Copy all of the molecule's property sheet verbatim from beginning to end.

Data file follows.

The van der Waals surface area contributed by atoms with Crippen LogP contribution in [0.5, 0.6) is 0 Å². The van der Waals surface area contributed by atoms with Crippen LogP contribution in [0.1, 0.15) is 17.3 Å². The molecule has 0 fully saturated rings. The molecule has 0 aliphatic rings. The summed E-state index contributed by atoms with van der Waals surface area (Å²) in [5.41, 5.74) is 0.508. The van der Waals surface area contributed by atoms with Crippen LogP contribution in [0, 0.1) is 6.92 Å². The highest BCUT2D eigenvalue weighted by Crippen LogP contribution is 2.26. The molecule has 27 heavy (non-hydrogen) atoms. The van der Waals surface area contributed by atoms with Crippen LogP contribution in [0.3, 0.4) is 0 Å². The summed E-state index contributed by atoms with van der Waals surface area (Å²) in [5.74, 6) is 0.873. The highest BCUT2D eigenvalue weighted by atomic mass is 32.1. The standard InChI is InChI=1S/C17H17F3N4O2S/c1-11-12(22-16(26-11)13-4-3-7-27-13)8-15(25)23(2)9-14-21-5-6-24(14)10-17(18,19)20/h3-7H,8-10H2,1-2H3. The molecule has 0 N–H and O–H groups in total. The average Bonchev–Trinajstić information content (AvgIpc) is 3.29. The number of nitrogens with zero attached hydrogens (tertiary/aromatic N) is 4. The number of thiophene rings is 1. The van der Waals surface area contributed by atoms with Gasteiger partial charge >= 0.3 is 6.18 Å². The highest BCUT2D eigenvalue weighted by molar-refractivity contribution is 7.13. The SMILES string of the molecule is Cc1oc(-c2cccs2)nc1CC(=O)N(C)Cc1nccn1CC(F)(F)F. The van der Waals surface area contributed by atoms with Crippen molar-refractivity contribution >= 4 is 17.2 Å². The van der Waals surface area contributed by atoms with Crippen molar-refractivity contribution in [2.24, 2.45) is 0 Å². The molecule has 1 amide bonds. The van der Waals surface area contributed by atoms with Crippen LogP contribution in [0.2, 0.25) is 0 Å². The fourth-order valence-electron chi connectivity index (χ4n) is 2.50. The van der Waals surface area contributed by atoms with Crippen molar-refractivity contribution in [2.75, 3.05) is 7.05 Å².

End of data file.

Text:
The van der Waals surface area contributed by atoms with Crippen LogP contribution in [0.5, 0.6) is 0 Å². The van der Waals surface area contributed by atoms with Crippen LogP contribution in [0.1, 0.15) is 17.3 Å². The molecule has 0 fully saturated rings. The molecule has 0 aliphatic rings. The summed E-state index contributed by atoms with van der Waals surface area (Å²) in [5.41, 5.74) is 0.508. The van der Waals surface area contributed by atoms with Crippen LogP contribution in [0, 0.1) is 6.92 Å². The highest BCUT2D eigenvalue weighted by Crippen LogP contribution is 2.26. The molecule has 27 heavy (non-hydrogen) atoms. The van der Waals surface area contributed by atoms with Crippen LogP contribution in [0.3, 0.4) is 0 Å². The summed E-state index contributed by atoms with van der Waals surface area (Å²) in [5.74, 6) is 0.873. The highest BCUT2D eigenvalue weighted by atomic mass is 32.1. The standard InChI is InChI=1S/C17H17F3N4O2S/c1-11-12(22-16(26-11)13-4-3-7-27-13)8-15(25)23(2)9-14-21-5-6-24(14)10-17(18,19)20/h3-7H,8-10H2,1-2H3. The molecule has 0 N–H and O–H groups in total. The average Bonchev–Trinajstić information content (AvgIpc) is 3.29. The number of nitrogens with zero attached hydrogens (tertiary/aromatic N) is 4. The number of thiophene rings is 1. The van der Waals surface area contributed by atoms with Gasteiger partial charge >= 0.3 is 6.18 Å². The highest BCUT2D eigenvalue weighted by molar-refractivity contribution is 7.13. The SMILES string of the molecule is Cc1oc(-c2cccs2)nc1CC(=O)N(C)Cc1nccn1CC(F)(F)F. The van der Waals surface area contributed by atoms with Crippen molar-refractivity contribution >= 4 is 17.2 Å². The van der Waals surface area contributed by atoms with Crippen molar-refractivity contribution in [2.24, 2.45) is 0 Å². The molecule has 1 amide bonds. The van der Waals surface area contributed by atoms with Crippen LogP contribution in [0.2, 0.25) is 0 Å². The fourth-order valence-electron chi connectivity index (χ4n) is 2.50. The van der Waals surface area contributed by atoms with Crippen molar-refractivity contribution in [2.75, 3.05) is 7.05 Å².